Arla Chevess is proud of how her garden came about.
Her husband Dave helped create it to take her mind off of a back injury.
“In 2009, I was in an auto accident which limited my mobility,” said Arla, 51, who lives in Swansea’s Stonefield Crossing neighborhood. “I can’t lift or carry heavy things. I was only able to walk about 200 feet, which left me hopeless and angry. I was in a terrible place, physically, emotionally and mentally. I was no longer the woman I had been. My husband tried pulling the best of what was left to the surface.”
Dave bought her a digital SLR camera, put a chair in the backyard and said, “Look for something beautiful to photograph.”
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“Let me give her something that will allow her to capitalize on her abilities,” said the retired U.S. Air Force colonel. “She had the ability to compose things. She would do things I would consider unconventional.”
“Every day, I sat in that chair, sometimes for hours, and took photos of my surroundings,” said Arla. “For the first photos, I was able to pick some plums and put them on a chair,” she said, showing a photo. “When I ran out of things to photograph, my husband brought something else home — a tree, flowers, bushes and fountains.”
More trees — now, there are 54 on their half-acre that borders a retention pond.
It was something to look forward to. Going outside every day looking for beauty slowly healed my soul. I suddenly had a purpose again and it was to capture the beauty all around me.
Arla Chevess on photographing her garden
“It was something to look forward to. Going outside every day looking for beauty slowly healed my soul. I suddenly had a purpose again and it was to capture the beauty all around me.”
For Valentine’s Day a few years ago, Arla made a hard-cover photo book for Dave. There were butterflies feasting on nectar. Roses in every shade. Ducks and geese leading babies across the pond. Bounty from the vegetable garden arranged in her blue Polish pottery.
The interest in photos and gardening made Arla stronger.
“When butterflies would come, I would have to chase them across the yard,” she said.
She watered on good days, which strengthened her back. Backyard vegetables and herbs inspired Arla, already a good cook, to try new recipes.
During winter, the Chevesses painted birdhouses and thought about spring. They gave the houses names: Apple Cottage, Canary Bungalow, Lantana Lodge, Tomato Townhouse.
“We’d talk about it and laugh,” said Arla. “He would keep me focused on the future.”
Her garden photography led to photo books for family and friends. A cookbook followed. She journeyed outside more.
“I put down roots in the community, one organization at a time.” She started with the Collinsville Area Camera Club.
“By doing activities like this, meeting and working with talented folks in the community, it was eye-opening for her,” said Dave.
“As I got stronger, I took a Master Gardener class through the University of Illinois Extension, and graduated in May 2015,” she said. “Once I became a master gardener, doors opened, and that made him happy. I wasn’t home annoying him. I joined the Mid-Illinois Iris Society. (“The nice thing about the society, you get free plants.”). The rose society I joined because my roses were dying. I somehow ended up in the Greater St. Louis Daffodil Society.”
She showed one of her books to Sandy Richter at Sandy’s Back Porch Garden Center which led to being one of eight homes on the Gardens in Bloom tour last June.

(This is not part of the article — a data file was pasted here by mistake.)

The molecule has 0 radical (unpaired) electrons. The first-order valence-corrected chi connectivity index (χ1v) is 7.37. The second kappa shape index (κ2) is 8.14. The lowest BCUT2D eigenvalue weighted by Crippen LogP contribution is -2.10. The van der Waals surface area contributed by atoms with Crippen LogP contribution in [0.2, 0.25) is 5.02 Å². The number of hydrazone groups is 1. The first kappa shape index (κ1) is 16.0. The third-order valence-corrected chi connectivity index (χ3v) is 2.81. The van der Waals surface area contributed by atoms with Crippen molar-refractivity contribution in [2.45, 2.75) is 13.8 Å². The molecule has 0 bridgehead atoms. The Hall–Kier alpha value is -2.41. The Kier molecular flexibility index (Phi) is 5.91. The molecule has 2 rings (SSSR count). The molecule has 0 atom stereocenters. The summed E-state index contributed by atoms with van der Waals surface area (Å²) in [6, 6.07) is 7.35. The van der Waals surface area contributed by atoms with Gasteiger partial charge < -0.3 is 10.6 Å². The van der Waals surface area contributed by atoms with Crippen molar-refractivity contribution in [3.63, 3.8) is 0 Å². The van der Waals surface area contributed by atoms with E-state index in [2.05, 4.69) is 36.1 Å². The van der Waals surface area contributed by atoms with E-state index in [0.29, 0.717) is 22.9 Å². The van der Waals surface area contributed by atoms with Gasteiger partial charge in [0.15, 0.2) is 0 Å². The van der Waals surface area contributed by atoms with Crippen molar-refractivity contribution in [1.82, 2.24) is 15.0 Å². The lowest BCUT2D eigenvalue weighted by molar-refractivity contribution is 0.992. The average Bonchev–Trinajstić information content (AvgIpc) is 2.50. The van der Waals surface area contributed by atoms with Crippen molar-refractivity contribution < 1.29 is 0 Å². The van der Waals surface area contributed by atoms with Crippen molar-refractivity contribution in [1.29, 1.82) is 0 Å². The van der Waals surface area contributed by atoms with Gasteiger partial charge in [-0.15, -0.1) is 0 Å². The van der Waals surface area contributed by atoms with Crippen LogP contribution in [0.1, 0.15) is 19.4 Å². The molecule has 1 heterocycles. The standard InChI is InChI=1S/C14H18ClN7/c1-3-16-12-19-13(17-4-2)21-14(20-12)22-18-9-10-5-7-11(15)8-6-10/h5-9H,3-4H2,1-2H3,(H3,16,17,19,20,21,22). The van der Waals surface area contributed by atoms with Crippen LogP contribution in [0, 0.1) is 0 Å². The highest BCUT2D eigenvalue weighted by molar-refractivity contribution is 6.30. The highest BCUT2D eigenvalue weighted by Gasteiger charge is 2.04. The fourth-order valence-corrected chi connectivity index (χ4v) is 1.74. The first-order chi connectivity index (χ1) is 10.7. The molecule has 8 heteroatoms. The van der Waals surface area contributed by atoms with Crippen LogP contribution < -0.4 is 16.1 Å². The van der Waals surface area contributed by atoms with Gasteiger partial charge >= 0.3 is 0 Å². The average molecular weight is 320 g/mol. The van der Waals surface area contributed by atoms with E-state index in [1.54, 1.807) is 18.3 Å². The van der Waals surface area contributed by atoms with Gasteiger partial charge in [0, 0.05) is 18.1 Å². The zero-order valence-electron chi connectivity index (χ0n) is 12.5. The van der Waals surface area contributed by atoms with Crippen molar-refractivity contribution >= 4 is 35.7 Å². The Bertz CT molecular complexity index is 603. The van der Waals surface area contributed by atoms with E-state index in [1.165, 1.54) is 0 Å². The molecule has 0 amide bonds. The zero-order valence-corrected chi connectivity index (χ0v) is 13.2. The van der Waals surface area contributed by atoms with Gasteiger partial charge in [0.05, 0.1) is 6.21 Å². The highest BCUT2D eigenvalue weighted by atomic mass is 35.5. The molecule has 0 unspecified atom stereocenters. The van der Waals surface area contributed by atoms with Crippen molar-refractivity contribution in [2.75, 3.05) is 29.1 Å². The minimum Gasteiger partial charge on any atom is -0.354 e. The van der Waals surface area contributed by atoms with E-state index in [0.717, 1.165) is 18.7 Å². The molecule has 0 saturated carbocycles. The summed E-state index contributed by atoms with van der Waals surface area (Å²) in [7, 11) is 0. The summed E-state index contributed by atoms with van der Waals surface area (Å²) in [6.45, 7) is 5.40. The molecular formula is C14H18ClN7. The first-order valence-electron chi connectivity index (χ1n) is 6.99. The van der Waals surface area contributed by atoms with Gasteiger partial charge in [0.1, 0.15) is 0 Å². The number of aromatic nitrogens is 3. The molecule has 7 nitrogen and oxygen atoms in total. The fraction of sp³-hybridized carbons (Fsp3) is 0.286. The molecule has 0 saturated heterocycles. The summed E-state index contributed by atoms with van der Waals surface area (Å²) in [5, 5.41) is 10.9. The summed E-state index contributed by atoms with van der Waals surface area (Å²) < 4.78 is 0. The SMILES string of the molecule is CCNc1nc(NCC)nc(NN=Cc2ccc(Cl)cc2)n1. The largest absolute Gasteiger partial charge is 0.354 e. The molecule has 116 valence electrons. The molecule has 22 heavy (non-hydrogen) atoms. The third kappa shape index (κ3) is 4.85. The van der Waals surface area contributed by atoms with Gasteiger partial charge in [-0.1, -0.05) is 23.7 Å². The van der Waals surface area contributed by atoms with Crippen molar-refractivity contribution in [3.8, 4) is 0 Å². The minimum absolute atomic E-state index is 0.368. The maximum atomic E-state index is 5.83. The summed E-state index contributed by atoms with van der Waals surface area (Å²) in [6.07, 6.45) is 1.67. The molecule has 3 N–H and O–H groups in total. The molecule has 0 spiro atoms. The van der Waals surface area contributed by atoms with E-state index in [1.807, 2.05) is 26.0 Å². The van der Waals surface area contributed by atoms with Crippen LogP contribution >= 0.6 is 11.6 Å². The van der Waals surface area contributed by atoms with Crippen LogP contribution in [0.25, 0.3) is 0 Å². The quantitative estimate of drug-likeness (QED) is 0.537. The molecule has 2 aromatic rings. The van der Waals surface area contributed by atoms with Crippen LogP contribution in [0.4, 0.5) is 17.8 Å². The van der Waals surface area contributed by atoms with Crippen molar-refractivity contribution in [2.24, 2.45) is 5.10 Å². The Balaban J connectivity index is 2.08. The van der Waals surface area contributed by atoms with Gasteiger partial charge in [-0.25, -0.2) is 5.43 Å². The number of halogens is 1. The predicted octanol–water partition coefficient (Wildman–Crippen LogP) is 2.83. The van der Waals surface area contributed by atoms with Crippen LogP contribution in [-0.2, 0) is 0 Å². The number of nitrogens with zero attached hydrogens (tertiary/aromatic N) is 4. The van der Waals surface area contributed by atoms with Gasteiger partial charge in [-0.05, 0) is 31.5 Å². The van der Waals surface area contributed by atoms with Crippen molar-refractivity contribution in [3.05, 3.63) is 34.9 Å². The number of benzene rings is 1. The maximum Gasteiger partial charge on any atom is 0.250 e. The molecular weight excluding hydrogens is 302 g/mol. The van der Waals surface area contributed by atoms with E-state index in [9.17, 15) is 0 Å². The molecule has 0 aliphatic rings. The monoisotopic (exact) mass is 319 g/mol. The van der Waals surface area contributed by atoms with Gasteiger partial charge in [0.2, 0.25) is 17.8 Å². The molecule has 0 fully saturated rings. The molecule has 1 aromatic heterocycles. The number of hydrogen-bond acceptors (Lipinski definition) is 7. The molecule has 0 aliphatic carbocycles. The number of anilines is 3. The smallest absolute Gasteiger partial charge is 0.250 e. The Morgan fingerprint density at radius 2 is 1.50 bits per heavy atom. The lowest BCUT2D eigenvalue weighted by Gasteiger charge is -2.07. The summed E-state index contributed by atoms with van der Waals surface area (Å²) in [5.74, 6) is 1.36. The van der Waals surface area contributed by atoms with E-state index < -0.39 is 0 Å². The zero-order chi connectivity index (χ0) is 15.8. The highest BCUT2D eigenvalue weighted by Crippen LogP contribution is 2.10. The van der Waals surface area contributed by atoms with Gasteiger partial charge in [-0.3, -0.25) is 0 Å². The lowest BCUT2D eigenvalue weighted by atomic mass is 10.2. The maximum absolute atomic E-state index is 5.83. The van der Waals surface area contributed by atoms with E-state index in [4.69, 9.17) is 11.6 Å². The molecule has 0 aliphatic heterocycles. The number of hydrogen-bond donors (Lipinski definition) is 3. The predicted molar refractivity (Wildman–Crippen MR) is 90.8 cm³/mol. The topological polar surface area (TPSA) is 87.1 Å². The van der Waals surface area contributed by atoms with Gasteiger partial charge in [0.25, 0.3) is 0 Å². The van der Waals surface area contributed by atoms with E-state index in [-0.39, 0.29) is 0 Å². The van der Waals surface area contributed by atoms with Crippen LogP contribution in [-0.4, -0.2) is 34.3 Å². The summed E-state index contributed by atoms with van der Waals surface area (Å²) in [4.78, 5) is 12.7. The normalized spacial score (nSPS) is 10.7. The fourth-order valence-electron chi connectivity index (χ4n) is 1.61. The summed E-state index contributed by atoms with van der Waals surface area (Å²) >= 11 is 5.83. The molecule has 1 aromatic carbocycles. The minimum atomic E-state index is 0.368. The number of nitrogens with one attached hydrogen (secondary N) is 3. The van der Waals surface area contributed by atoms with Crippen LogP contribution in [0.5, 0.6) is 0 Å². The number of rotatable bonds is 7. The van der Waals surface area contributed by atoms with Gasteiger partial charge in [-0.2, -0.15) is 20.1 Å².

“She’s the Martha Stewart of the Midwest,” said her friend Sandy Richter, of Sandy’s Back Porch. “ I don’t know how she has energy to do what she does. She had me over for lunch. This woman can cook like no other. I asked her, ‘When are you going to start opening your garden as a public garden?’ It’s absolutely beautiful. The thing I love: Her enthusiasm is just beyond. For someone who’s gone what she has gone through, she loves life.”
For the brochure, Arla described her garden this way: “Named ‘Goose Grove,’ this is a functioning garden for the cook, photographer and those who believe in storybook places. Enter this whimsical garden through an 8-foot arch. There is a meadow orchard of fruit trees, a berry patch, nut trees, two vegetable gardens and a butterfly garden.”
Dave built the home’s cedar shutters, window boxes (look for yellow, pink and purple annuals) and a potting station.
“He is very handy,” said Arla.
In an instant
Arla grew up in Sahuarita, Ariz., part of the Sonoran Desert.
“When I was 5 years old, I would pester my mom. (She gave me a) stick with a string that was my fishing pole and said, ‘Catch a fish and you can come inside.’”
Her fishing pond was a tiny shallow rock-bordered well around a peach tree. “The water soaks down to the peach roots. ... I was dreaming about real birds and grass.”
She and Dave, who have two sons, Austin, who will be 23 on May 21, and Daniel, 20, moved often during his Air Force career. They built their Swansea home in 2005.
“It was my dream come true. Near a body of water with real geese and ducks. Flowers and grass everywhere.”
She planted its first apple and pear trees to remind her of the backyard of a home they rented in Belgium for three years.
“I loved our yard there,” she said.
After the 2009 car accident, back pain limited how far she could walk.
We used to joke, saying if Dave couldn’t find me in the house, all he had to do was walk out of the front door 200 feet and make a circle, and I would be somewhere in that circle.
Arla Chevess on her limited mobility after a car accident
“We used to joke, saying if Dave couldn’t find me in the house, all he had to do was walk out of the front door 200 feet and make a circle, and I would be somewhere in that circle.”
Dave was stationed in Texas.
“He was gone for four years,” said Arla. “The accident was at the end of his second year. I knew I had another year and another year before he was able to come home. His last year was a deployment. There was no him coming home.”
When he did come home?
“I was not the easiest person to live with.”